Worried that a good number of Nigerians still find it difficult to access mortgage facility to enable them buy or build their own houses, Pertinence Properties, an investment and development firm says it is considering setting up a mortgage bank to give more Nigerians access to housing.
A relatively young property firm that came into business six years ago, Pertinence Properties aims to reach all income levels—low, middle and upper levels with special focus on low income earners who corner not less than 60 percent of their products and services offering.
“That shows you where our heart is; we really want to be part of the solution to Nigeria’s housing deficit. We all don’t have to leave everything to the government”, Sunday Olorunsheyi, Executive Director, Admini/Operatoions at Pertinence, told newsmen in an interview.
“Part of our long term vision is to own a mortgage bank so that the bank can help our clients buy our properties by giving them the opportunity to pay over a long period of time. We want to make profit as a business but we also want to impact lives”, Olorunsheyi assured.
For Nigeria’s 200 million population, homeownership level is a little above 10 percent while housing deficit is expected to hit 20 million units by 2025 unless there is a dramatic government policy that will encourage more investment in the low-end residential properties.
Experts note that there are two major issues with the housing deficit in the country. The first is lack of a functional mortgage system while the second one is the absence of a social security system in the country. Again, there is no system that is dedicated to funding housing for low income families.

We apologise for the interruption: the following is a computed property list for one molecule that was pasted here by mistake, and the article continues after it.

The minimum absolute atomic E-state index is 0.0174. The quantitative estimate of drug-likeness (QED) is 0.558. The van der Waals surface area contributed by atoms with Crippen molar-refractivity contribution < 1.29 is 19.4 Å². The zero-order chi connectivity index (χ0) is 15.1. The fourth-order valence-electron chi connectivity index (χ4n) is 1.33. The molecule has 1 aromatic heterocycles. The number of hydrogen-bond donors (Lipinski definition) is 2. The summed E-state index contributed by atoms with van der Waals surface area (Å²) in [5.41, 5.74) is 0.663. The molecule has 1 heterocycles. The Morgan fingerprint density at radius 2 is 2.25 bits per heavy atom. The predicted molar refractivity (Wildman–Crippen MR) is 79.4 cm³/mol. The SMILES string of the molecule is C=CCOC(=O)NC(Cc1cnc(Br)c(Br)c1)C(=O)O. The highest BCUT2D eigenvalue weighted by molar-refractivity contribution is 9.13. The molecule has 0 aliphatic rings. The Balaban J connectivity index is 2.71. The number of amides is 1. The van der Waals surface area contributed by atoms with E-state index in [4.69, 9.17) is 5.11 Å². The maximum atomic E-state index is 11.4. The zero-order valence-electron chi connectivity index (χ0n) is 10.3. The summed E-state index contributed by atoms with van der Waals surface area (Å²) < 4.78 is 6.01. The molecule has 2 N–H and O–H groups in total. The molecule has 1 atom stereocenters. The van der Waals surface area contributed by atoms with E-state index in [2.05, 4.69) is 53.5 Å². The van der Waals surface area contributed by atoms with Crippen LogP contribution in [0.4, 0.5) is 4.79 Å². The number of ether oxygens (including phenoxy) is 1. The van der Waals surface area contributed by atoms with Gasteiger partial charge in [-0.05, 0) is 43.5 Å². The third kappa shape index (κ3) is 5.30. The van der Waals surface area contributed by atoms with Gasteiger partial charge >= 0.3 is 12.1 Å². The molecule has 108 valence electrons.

In developed economies, people don’t save to buy houses. They take mortgage facilities instead. But Nigeria does not have a well developed and functional mortgage system. Interest rate on mortgage loans is double digit, making it not in any way different from commercial loans given by deposit banks.
“This means that there is something fundamentally wrong with the country’s mortgage system. There are some basic problems with the mortgage system in Nigeria. One is accessibility and the second one is clarity. Talking about accessibility, you find that when you approach a mortgage bank for loan, they will ask you for things that you cannot provide. So, the mortgage is simply not accessible for those that actually need it”, Paul Onwuanibe, CEO, Landmark Group, explained to newsmen.
He explained further that, in terms of clarity, there is no unified system. There is nowhere the government has published a mortgage rate which the mortgage banks have to use or a mortgage standard or process which the banks have to fit into.
Expectation is that by setting up a mortgage bank as a property developer with a rich stock of housing, Pertinence will be taking a good number of ‘homeless’ Nigerians out of the crowded housing market.
Olorunsheyi noted, however, that in seeking sustainable solution to the housing deficit, there should be collaboration between the public and the private sector operators, pointing out that the recent signing of the Executive Order 7 by the federal government was a good development as it allows the private companies to provide infrastructure such as roads and rail tracks.
“If this had been in existence long ago, we would have seen a lot of developments in the country. In most of the places we have projects, we are the ones fixing the roads and we spend a lot to get this done.
“We are really doing our best to service the low income group but government should do its own beat. One major challenge we in real estate is documentation which government makes so difficult for developers like us. If technology is driving some of these things, we wouldn’t have this headache because the processes would have been faster and cheaper”, he said.
At the moment, Pertinence is developing The New Badagry Homes which, it says, will be dedicated to its rent-to-own housing initiative for low and mid-income home seekers in that area of Lagos. The New Badagry Homes is designed to rise three floors comprising one, two and three-bedroom apartments.